Bill Gerhard: Hi! I'm Bill Gerhard, Director of Financial Services for AAA. In this video series I'm discussing how to save for retirement using IRAs.
Let's look at an IRA that you may want to consider in place of a Traditional IRA or in addition to a Traditional IRA. A Roth IRA has different eligibility rules than a Traditional Individual Retirement Account. You can contribute to a Roth IRA at any age if you have earned income, such as salaries, professional fees or bonuses. You fund a Roth IRA with after-tax dollars. You may withdraw direct contributions to a Roth IRA without tax or penalty after the seasoning period, which is currently 5 years. Like a Traditional IRA, the amount you can contribute to a Roth IRA each year is limited to $5,000 or $6,000 if you're over the age of 50. See a tax professional to determine the amount you're allowed to invest. You can contribute to a Roth IRA anytime for a given calendar year before you file your taxes. For example, you could contribute for the current year between January 1st of that year, and April 15th of the following year. This will also applies to a Traditional IRA.
Starting at age 50 you're allowed to make an additional contribution of up to $1,000 these are called Catch-Up Contributions. Tax rules change, so be sure to check with your tax prepare or online at irs.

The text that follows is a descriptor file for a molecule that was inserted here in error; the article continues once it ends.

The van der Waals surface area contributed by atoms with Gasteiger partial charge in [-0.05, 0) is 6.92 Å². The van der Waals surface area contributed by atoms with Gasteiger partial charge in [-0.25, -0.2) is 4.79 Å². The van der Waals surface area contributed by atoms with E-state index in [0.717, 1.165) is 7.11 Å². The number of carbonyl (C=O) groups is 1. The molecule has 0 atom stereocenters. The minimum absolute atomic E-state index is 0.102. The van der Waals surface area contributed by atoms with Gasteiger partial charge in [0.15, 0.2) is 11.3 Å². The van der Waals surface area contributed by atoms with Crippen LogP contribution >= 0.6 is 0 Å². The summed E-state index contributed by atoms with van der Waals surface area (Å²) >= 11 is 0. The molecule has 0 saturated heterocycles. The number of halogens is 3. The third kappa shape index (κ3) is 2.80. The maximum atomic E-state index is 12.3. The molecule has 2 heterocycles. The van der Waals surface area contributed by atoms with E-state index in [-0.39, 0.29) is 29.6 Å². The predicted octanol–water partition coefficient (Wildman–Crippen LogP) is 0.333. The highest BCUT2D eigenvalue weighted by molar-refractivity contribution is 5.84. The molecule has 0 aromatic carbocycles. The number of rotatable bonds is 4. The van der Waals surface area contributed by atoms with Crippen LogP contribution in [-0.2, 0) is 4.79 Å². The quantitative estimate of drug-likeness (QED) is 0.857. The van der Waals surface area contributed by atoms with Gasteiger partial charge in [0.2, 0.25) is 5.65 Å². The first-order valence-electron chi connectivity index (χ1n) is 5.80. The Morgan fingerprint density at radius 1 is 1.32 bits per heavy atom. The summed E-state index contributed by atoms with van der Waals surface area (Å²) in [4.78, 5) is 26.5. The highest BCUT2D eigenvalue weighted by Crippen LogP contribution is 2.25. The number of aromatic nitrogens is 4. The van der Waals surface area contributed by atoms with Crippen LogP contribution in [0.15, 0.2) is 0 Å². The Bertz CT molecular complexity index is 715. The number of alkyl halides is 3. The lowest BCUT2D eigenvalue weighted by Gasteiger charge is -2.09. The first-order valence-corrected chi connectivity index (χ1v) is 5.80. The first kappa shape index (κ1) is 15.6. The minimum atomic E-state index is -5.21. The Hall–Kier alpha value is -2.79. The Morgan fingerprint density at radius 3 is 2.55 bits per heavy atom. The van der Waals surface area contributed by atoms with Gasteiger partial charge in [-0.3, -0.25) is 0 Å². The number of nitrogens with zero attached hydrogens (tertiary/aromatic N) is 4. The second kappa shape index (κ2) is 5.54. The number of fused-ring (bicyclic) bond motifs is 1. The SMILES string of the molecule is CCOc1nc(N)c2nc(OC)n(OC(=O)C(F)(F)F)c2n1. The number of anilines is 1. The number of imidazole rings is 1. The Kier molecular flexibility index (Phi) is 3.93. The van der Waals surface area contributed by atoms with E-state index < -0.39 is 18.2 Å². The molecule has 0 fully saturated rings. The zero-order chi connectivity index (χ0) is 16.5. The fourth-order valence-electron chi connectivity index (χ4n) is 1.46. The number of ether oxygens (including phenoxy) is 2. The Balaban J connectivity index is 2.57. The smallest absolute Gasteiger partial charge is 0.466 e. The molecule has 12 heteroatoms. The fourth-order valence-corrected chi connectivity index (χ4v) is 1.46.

gov for the latest updates. For example, tax rules changed in 2010, making it easier for some investors to convert a Traditional IRA to a Roth IRA. You can open a Roth IRA, a Traditional IRA or both at a Bank, a Brokerage, a Mutual Fund or Insurance Company, some Affinity Groups such as AAA have partnerships with banks and insurance companies that enable them to offer IRAs too. Shop around, because fees, interest rates and annual percentage yield vary widely between providers. Do not automatically stick with your existing bank and overlook online providers. Lower operating cost may enable online providers to offer higher rates.
AAA offers you information in this video series for educational purposes only. Carefully consider objectives, risks, expenses and tax implications before investing.
In our next video we'll focus on finding a provider, where do you go to open an IRA?